Tapping Your Sphere of Influence
2:18 Minute Read.
According to a national funeral director’s association, the average number of people in attendance at funerals is 250. And so it will go with you. Most likely, around 250 people will show up at your memorial. These folks will be close friends, distant relatives and a slew of individuals whom you influenced for good during your lifetime. I bet you can already name most of the people who will be there.
This group of people is known as your Sphere of Influence. These are the people who know you, like you and trust you. These are the people who will buy a house through you if they remember you’re in the business.
“It’s too late to ask for referrals
when you’re dead. Do it now.”
Every agent I talk with says its very important to keep in touch with folks in their sphere of influence. But the overwhelming majority of agents never do it. Some agents are afraid of appearing “too salesy”. Or worse, agents incorrectly assume everyone in their sphere readily remembers they’re an agent. Quick. Can you name the employer and job description of every one of your aunts, uncles and cousins? Didn’t think so. Most people can’t. So, don’t expect others to remember yours. Let’s get two things straight: In this business, you can never over communicate. Most agents could easily quadruple their communications and still not saturate the market. Secondly, some of your closest friends have already forgotten you even have a real estate license. Don’t be surprised to learn at family gatherings that someone close to you bought or sold property – and forgot to call you. It happens.
What if I could show you an easy, proven method to keep in touch with your sphere of influence and gain business through it?
Create a sphere of influence list. Set a goal of adding 250 people. Make sure it’s a system that’s easy for you to use, otherwise you won’t bother with it. It doesn’t matter if it’s an excel spreadsheet, a written document or your phone’s contact list. Keep a record of their name, address, phone number, and email address.
Regularly, add names of new friends, clients, and business acquaintances.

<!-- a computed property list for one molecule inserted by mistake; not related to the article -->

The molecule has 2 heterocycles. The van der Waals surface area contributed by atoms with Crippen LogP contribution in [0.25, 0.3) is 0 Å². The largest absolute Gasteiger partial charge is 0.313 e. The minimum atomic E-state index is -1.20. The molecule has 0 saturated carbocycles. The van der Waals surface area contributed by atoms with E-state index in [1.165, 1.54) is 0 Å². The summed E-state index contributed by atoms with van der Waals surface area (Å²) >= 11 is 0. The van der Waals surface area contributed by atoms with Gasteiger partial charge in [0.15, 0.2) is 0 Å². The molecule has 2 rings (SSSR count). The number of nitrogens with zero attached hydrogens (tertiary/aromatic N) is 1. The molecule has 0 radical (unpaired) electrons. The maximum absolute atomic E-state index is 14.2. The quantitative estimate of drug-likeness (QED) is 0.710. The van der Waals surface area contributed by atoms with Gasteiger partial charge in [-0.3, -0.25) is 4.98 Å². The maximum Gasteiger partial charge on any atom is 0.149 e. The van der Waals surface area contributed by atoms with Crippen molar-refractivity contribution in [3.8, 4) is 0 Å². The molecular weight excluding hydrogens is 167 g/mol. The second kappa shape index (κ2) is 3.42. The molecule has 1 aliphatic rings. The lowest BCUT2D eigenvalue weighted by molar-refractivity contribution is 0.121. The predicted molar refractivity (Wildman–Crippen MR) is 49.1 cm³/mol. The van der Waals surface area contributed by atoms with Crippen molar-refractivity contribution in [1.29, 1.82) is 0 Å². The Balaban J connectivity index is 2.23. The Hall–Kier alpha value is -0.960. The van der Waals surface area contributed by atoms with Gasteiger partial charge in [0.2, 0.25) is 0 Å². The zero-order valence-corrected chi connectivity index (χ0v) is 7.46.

Two or three times each year, send out a hand-written and hand-stamped invitation-sized notecard and include two business cards. Never use business sized envelopes or form letters. Think that’s too time consuming? Divide the amount of income from an extra closing or two by the time spent sending notecards and you’ll realize it’s a great investment. Here’s a free tip: If you hire a babysitter, have them address envelopes for you after the kids go to bed.
Mail notecards during home-buying seasons. The New Year, beginning of spring and the start of school are great times to mail notecards. Don’t usurp religious holidays to ask for referrals. Nothing smells worse than “Merry Christmas – Time to celebrate the Savior’s birth and seek out more clients.”
Make it personal and ask for a favor. Everyone loves doing favors for friends, especially when its easy. Never ask for your friend’s business. Assume you already have it. Instead, ask for a referral.
Here’s a very simple sample:
With summer right around the corner, I wanted to ask you for a favor. If you know of anyone needing to buy or sell a house, I’d appreciate you passing my card to them. I promise to give them extra special care and attention.
Sending a simple notecard like this accomplishes no less than 4 things:
1. It reminds your sphere of influence you are still in the business.
2. You are looking for new business without browbeating them to use your service.
3. It recognizes the value of a friend’s referral.
5. It promises their referral will be treated well.
One more thought – When someone is kind enough to send you a referral, send them a thank you note immediately. That’s the surest way to get another referral from them.
Ready to sell the Best Homes in your neighborhood?